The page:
“The stranger is kind of a homeless wanderer and he is just wandering through Safford and he gets caught up in some trouble. It’s not necessarily his fault. And then there’s a police chase scene, every time we told the Safford police that we were doing a chase scene they were like, “oh my god they’re like vehicles?’ And we’re like, no it’s just running, they’re just on foot. Much more manageable,” Carr said. “The stranger starts in Safford. The stranger will get chased by some police officers, and then have to jump over the hood of a car on fifth, so we’re going to shut down fifth for an hour or two hours.”
Moore told Gila Valley Central that most of the cast is from Los Angeles, but at this point in the film process everything is a ‘controlled chaos.’ For now, however, everything is a new experience for Moore and Cavender.
“The best two words that describe film making is controlled chaos. We’ve done some small things in L.A. together, so this is our both feature and our first movie in Arizona. So it’s a couple of first for both of us.”
Cavender and Moore hope to return to the Gila Valley in 2019, after the premier of the movie at a film festival. When the producers return, they hope to show the movie in the Safford Historical Theater if it is ready, and if not there than perhaps the other local theaters. Until then, however, Moore and Cavender are grateful for the generosity of the Safford Locals.
“We just want to say thank you to the city of Safford, because everyone has been so cooperative and agreeable in letting us do this. Even having all these cones out and the grip truck out there, it’s really nice to let us do these things,” Moore said. “Because in LA this would not be happening without a lot of money behind it.”
The video above was found on the To Hell and Gone Indiegogo site. It shows many of the locations that the film will be shot in.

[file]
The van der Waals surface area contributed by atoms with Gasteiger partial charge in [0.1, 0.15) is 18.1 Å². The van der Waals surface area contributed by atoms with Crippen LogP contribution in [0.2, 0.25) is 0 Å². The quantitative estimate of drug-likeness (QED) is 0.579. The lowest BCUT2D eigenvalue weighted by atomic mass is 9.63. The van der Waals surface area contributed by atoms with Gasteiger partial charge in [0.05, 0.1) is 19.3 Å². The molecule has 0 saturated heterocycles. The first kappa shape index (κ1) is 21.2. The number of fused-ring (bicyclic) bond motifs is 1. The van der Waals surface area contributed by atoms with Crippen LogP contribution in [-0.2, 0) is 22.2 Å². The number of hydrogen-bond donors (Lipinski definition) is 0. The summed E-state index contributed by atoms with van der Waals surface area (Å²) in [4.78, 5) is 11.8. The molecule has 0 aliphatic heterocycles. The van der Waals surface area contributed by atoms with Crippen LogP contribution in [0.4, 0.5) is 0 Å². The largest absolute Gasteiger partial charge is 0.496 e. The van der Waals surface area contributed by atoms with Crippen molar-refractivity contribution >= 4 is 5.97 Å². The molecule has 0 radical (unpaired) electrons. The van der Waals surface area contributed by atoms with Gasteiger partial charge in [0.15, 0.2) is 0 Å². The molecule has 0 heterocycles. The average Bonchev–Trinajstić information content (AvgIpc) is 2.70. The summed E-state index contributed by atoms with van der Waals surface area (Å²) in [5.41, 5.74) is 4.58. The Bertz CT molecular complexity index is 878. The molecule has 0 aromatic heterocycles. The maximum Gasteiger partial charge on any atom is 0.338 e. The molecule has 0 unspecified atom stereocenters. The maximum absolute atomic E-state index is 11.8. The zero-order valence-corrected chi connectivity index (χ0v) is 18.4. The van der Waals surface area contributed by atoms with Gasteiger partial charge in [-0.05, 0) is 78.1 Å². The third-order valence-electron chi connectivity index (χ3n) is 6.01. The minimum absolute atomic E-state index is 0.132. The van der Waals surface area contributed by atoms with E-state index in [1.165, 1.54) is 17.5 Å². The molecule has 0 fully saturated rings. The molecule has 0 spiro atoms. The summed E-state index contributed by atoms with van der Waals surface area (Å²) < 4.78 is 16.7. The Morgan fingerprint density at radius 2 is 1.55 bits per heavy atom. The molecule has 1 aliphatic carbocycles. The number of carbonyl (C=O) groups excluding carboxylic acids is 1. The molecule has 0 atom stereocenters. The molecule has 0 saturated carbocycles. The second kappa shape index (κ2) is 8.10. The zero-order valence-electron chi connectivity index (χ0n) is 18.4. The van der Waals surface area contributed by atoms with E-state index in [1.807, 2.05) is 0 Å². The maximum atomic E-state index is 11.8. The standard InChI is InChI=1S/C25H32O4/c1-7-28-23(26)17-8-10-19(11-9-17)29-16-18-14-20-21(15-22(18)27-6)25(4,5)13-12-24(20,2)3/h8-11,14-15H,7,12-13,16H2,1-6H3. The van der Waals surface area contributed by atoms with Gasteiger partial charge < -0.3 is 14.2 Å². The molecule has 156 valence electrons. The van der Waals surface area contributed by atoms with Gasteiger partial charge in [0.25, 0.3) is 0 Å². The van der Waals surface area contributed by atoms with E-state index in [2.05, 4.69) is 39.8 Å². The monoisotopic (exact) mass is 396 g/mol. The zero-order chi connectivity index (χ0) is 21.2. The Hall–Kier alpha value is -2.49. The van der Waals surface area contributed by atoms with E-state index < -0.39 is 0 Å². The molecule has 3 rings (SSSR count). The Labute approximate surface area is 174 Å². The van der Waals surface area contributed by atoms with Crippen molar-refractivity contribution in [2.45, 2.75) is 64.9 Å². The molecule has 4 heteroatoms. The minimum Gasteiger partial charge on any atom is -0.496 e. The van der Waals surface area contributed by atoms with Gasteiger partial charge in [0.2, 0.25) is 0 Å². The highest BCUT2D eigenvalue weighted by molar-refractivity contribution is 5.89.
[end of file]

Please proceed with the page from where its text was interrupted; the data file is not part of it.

Natalie Wetta, who is a signed actor whose role is the waitress in the movie, told Gila Valley Central that the production crew arrived on Wednesday night. The crew was amazed at how picturesque Safford’s Main Street was.
“I’ve never been to Safford. I got in last night around 11:00, there was no one on the streets and this entire town looks like a movie set,” Wetta said. “We drove down Main Street just to check out the location and it looks like a prop movie set, it’s so cute. It’s great, everyone has been so nice, and it seems like a really great town.”
Wetta told Gila Valley Central that she was raised in Phoenix and she has been working in New York and Los Angeles. This is the first time Wetta has worked in the Gila Valley, and wished that more films were made in Arizona.
“I was born and raised in Phoenix. I’ve been acting in New York and L.A. So this is the first time that I’ve filmed in Arizona, and I love it and I wish more stuff would film in Arizona. There’s so many different landscapes here, and it’s cheaper, they need to get a tax incentive.”
Although Gila Valley Central was not given access to the script, Wetta said that the movie would be worth a watch and the script had quality. Although some individuals likened the movie to a spaghetti western, Wetta said that it is more akin to a modern western.
“It’s a really good script. It’s kind of a modern western. It’s really interesting, unique script. I was excited to come back and do it,” Wetta said.
Gila Valley Central will update the story when more information surfaces. To see the Indiegogo site for To Hell and Gone, click here.
In the video above, Moore (on left) and Cavender (on right) discuss their feature.